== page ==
Surprisingly, the senior brass in the Community Living network are sympathetic to the McCormicks. The days of sheltered workshops such as Wawanosh are coming to a fitting end, according to Michael Bach, executive vice-president of the Canadian Association for Community Living. It's time to "move beyond" the workshop idea and to get disabled adults into the regular workforce, he argued. While he won't criticize the Sarnia agency, Bach told me in an interview from his Toronto office that "we're pushing to get [sheltered workshops] closed."
"That segregation option is a hangover from the 1960s," he said. In those days, no one really believed adults with intellectual disabilities would take part in the labor market, he explained, but today "our vision is one of inclusion."
Trying to get real employment for those with disabilities is the focus of an ambitious program the CACL has recently launched called Ready, Willing, and Able (RWA). Workers with the new plan are reaching out to businesses in 20 locations across Canada to see if they can employ Community Living clients. The RWA plan began as a pilot project in the York Region north of Toronto and in Peterborough in 2013-14, and a larger version of the program has been running now for over a year, reaching out to the leadership of national chains across Canada such as Costco, Home Depot, and Travelodge.
In the last year, around 400 clients of Community Living or with the Canadian Autism Spectrum Association have found full or part-time jobs through the program, according to Don Gallant, national director of RWA. Home Depot is hiring clients with both groups in 39 stores in major Canadian cities, and the Value Village chain is hiring in 20 stores across Canada, he said. The owners of Travelodge motels will add jobs for developmentally disabled people in over 30 places, he added.
Yet both Gallant and Bach admit there's a long way to go. Bach estimates up to 45,000 Canadians are attending day programs similar to the Wawanosh workshop in Sarnia and sees Erla and Kris McCormick's appeal to the Human Rights Tribunal as a "positive step."
"People are saying there is something wrong and they need to question the system," he said. He said he hopes the outcome of the case will "require everyone to find a new path."
Still, there will need to be a transition time from workshop to real work.
"We don't just want to close the door, shut out the lights, and say no one can come back (to the workshops)," he said.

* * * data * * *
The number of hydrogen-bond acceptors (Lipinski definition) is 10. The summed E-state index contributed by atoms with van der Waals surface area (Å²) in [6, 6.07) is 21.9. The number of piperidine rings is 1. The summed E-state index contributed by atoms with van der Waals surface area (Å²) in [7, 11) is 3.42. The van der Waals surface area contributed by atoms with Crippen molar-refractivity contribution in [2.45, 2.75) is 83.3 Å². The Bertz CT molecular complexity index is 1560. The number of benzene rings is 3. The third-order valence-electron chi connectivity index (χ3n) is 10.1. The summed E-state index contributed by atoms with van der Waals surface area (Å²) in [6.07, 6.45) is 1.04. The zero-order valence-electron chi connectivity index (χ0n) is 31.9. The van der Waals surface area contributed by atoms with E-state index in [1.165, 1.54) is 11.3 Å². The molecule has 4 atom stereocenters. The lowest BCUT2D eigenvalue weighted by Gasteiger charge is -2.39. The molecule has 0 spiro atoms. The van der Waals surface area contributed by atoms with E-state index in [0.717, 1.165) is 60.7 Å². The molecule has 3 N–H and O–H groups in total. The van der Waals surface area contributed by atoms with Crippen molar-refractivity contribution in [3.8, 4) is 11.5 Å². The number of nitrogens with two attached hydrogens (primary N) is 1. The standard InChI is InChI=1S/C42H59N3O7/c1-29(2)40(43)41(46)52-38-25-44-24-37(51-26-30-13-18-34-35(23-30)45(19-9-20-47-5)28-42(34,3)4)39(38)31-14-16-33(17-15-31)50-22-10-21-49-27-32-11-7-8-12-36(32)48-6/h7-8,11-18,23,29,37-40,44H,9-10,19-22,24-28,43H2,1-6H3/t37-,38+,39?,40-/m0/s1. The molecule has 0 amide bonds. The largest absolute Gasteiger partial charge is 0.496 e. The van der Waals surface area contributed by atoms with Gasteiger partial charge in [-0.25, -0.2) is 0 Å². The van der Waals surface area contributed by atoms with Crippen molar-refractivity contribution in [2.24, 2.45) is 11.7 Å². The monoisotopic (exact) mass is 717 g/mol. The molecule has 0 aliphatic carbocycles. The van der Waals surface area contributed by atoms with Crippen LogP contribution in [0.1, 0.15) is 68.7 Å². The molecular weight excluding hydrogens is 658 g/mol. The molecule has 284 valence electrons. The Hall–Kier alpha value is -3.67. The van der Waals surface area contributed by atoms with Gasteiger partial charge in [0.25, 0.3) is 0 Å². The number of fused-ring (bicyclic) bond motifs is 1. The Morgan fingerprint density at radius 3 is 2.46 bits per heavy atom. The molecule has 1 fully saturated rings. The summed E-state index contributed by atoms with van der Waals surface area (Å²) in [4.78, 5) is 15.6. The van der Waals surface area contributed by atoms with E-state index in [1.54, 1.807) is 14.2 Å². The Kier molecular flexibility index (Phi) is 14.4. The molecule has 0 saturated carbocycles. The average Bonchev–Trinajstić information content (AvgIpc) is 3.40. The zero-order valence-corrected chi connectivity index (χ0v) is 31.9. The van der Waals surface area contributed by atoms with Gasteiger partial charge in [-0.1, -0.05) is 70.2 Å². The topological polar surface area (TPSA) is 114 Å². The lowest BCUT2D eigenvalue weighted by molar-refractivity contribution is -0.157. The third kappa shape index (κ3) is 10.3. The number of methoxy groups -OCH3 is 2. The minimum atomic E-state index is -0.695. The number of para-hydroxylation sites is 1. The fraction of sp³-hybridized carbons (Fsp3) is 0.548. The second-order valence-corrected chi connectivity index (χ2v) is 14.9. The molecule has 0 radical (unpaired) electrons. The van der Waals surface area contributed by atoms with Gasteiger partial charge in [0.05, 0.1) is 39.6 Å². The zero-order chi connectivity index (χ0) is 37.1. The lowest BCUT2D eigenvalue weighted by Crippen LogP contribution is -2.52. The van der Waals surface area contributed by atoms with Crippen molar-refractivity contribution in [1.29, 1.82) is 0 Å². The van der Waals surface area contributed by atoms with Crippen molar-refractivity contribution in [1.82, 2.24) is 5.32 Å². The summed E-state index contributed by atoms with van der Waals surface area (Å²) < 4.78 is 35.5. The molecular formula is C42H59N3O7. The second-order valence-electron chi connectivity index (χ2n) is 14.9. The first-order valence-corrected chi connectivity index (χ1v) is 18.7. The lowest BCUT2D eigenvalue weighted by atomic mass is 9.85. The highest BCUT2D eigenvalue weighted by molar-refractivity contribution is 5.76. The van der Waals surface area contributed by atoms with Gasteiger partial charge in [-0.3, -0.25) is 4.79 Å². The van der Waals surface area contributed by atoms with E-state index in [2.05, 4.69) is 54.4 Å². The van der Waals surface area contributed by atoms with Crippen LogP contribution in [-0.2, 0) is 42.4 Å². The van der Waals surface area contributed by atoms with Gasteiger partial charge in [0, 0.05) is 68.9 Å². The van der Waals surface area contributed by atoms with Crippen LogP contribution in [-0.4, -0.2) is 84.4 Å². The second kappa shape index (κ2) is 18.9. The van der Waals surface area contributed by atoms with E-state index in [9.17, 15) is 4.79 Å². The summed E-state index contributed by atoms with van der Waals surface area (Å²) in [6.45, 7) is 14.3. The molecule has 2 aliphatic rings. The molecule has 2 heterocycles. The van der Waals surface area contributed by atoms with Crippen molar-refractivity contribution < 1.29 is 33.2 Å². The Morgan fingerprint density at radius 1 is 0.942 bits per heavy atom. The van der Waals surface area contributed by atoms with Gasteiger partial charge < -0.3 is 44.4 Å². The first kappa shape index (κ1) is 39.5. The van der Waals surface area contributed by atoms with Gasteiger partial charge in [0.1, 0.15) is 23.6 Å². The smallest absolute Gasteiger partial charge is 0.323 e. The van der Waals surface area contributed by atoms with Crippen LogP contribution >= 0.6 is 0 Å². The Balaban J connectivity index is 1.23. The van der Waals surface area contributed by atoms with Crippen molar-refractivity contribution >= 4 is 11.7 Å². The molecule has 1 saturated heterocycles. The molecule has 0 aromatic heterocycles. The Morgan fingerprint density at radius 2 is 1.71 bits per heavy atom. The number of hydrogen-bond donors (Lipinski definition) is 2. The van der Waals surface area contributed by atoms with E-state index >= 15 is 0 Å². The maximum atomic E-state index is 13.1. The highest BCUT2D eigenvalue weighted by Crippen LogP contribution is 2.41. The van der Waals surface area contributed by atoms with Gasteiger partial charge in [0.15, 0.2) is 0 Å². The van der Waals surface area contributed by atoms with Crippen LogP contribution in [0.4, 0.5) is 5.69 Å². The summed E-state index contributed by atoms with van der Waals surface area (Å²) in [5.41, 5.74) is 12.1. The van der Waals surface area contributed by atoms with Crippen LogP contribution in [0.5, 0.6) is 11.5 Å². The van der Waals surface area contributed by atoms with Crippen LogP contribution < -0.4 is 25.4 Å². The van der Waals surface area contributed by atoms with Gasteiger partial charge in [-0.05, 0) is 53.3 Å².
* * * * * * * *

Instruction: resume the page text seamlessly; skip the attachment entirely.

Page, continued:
However, the Ready, Willing, and Able program hasn't come to Sarnia, and Erla McCormick says the local agency is doing a poor job of helping her son find stable employment. "For three years I haven't heard from Community Living" about helping Kris find work.
"He's taken his resumes out himself," she told me during a meeting at her home. When Kris had an interview with a local restaurant, his mother asked for an agency worker to go with him.
"His speech isn't 100 percent, you know," she said.
No worker even returned her phone call, and when Kris went back for the interview he was told the job was filled.
It's not as if Kris can't work. His frustrated mother goes down a long list of her son's previous experience: janitor, restaurant dishwasher, auto shop worker, farm laborer, compost site laborer.
Still, Community Living found Kris his latest job carrying an outdoor advertising sign for an oil change shop only after the family launched the human rights complaint, his mother said.
Hagens said his staff are doing their best to get adults like Kris into the workforce, adding that he believes they are doing so with "a fair bit of success." He said the agency is placing nearly 20 people in permanent jobs each year in Sarnia.
Erla McCormick says work is more than just the key to financial independence for disabled adults. It also helps them become full members of society, she said.
Since Kris started his recent sign-carrying job, "he's a changed guy," she said. He's more comfortable about doing many things in life, and likes to take his Mom out for dinner, and even buy her a lottery ticket occasionally.
"I just want Kris to feel good about himself."